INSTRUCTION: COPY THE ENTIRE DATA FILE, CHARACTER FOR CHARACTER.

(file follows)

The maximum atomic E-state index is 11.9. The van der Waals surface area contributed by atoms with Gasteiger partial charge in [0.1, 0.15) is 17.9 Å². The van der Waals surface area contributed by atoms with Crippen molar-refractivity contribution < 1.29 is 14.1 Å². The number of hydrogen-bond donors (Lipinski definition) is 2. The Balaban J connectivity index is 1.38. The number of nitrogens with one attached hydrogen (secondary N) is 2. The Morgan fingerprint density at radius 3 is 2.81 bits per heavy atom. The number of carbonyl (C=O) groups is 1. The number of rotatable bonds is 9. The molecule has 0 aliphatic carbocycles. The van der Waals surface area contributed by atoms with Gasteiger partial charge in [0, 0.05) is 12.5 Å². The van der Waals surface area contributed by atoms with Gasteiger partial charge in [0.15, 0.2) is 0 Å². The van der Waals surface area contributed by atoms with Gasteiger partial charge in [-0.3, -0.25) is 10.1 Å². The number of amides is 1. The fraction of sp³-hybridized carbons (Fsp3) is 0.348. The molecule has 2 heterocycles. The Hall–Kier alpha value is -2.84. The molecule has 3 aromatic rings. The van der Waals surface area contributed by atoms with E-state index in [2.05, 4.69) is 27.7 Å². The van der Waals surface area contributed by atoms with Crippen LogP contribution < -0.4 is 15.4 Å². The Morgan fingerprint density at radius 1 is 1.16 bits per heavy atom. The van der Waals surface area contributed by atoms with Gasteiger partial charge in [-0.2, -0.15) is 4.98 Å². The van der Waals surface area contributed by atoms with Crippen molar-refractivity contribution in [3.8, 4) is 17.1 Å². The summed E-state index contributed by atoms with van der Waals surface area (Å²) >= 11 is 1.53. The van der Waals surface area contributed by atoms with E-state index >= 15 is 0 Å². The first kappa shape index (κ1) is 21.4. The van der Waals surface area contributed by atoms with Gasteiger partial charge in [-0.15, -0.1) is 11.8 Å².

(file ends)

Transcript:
The maximum atomic E-state index is 11.9. The van der Waals surface area contributed by atoms with Gasteiger partial charge in [0.1, 0.15) is 17.9 Å². The van der Waals surface area contributed by atoms with Crippen molar-refractivity contribution < 1.29 is 14.1 Å². The number of hydrogen-bond donors (Lipinski definition) is 2. The Balaban J connectivity index is 1.38. The number of nitrogens with one attached hydrogen (secondary N) is 2. The Morgan fingerprint density at radius 3 is 2.81 bits per heavy atom. The number of carbonyl (C=O) groups is 1. The number of rotatable bonds is 9. The molecule has 0 aliphatic carbocycles. The van der Waals surface area contributed by atoms with Gasteiger partial charge in [0, 0.05) is 12.5 Å². The van der Waals surface area contributed by atoms with Gasteiger partial charge in [0.15, 0.2) is 0 Å². The van der Waals surface area contributed by atoms with Gasteiger partial charge in [-0.3, -0.25) is 10.1 Å². The number of amides is 1. The fraction of sp³-hybridized carbons (Fsp3) is 0.348. The molecule has 2 heterocycles. The Hall–Kier alpha value is -2.84. The molecule has 3 aromatic rings. The van der Waals surface area contributed by atoms with E-state index in [2.05, 4.69) is 27.7 Å². The van der Waals surface area contributed by atoms with Crippen LogP contribution < -0.4 is 15.4 Å². The Morgan fingerprint density at radius 1 is 1.16 bits per heavy atom. The van der Waals surface area contributed by atoms with Gasteiger partial charge in [-0.2, -0.15) is 4.98 Å². The van der Waals surface area contributed by atoms with Crippen molar-refractivity contribution in [3.8, 4) is 17.1 Å². The summed E-state index contributed by atoms with van der Waals surface area (Å²) >= 11 is 1.53. The van der Waals surface area contributed by atoms with E-state index >= 15 is 0 Å². The first kappa shape index (κ1) is 21.4. The van der Waals surface area contributed by atoms with Gasteiger partial charge in [-0.15, -0.1) is 11.8 Å².